Ike funding deadlines nearing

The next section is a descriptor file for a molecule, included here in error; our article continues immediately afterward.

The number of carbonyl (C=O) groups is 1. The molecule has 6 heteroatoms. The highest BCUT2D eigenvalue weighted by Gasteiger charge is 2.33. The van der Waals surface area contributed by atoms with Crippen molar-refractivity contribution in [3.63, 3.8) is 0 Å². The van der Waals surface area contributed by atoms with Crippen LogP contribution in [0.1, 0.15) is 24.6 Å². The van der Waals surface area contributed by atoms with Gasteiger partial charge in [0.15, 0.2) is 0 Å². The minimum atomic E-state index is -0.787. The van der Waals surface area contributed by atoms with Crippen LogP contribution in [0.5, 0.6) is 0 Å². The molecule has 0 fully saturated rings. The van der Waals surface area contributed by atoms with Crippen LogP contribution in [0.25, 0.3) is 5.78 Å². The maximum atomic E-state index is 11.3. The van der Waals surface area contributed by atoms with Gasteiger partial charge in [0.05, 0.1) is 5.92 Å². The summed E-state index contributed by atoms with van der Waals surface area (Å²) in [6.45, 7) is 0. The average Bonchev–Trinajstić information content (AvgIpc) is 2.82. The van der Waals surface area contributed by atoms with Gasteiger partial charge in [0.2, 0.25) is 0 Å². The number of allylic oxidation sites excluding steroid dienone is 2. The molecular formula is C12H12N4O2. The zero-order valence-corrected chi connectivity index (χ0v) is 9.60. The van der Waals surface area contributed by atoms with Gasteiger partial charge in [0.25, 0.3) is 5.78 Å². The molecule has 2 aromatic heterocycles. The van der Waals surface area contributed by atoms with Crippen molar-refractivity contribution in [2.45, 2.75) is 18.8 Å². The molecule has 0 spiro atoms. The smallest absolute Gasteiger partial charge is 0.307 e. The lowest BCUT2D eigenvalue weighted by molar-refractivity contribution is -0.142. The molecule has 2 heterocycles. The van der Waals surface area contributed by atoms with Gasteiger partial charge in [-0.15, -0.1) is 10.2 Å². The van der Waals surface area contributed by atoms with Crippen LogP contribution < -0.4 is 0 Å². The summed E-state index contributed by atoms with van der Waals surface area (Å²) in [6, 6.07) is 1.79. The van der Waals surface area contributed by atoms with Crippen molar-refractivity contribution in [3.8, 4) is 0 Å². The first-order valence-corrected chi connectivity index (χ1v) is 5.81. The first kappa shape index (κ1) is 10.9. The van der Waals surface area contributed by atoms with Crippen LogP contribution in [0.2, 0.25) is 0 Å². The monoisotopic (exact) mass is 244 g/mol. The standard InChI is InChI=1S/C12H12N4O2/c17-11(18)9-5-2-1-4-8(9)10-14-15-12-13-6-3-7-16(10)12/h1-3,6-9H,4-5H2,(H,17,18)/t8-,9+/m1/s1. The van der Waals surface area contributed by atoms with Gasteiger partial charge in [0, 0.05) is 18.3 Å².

HOUSTON Marty Kaminsky evacuated his San Leon bay-front home for Hurricane Ike. "What I remember is coming back to mounds of debris," Kaminsky said. But that was nothing compared to what was now docked on his front yard. "It was just amazing to see this thing that towered over my three-story house," he said. That thing was a 140-foot long ferry, and boy did it draw the attention. "It was a tourist attraction," Kaminsky said. "It got so bad that my neighbor got fairly gruff with folks coming by." Kaminsky just wanted it out of his yard. "My insurance company wouldn't do anything. They said that was totally outside the policy," he said. The owner of the ferry told a scrap metal company they could have it if they took it apart. "That's all it was, just a construction site," Kaminsky said. "They'd stack up big chunks of steel." The 400-ton ferry took crews five months to cut apart, but even after it was gone, Kaminsky was left with one big mess. After the torches were out and the metal was hauled off, his yard and bulkhead were destroyed. The palm trees, a pier and a boat dock were mostly gone. The repairs cost $30,000 and all came out of his pocket. Kaminsky has debated whether to try legal action in an attempt to get reimbursed for the damage, but time is running out for Hurricane Ike victims. "Depending on whether they received a denial letter for coverage from their insurance company or an underpayment, such as a check that was issued to them with a payment on their damages, that will tell us more as to what the status of limitations is in their particular case," said Renee Sigmon with Mostyn Law Firm. "So it's really important that people bring their documents in when they're determining whether they need to file a lawsuit." "I would have thought one would have had more rights in a situation like that," Kaminsky said. Almost two years after the storm, the San Leon homeowner says his view of the bay is starting to look normal again. "It's a surprising situation that I hope I won't repeat," Kaminsky said.
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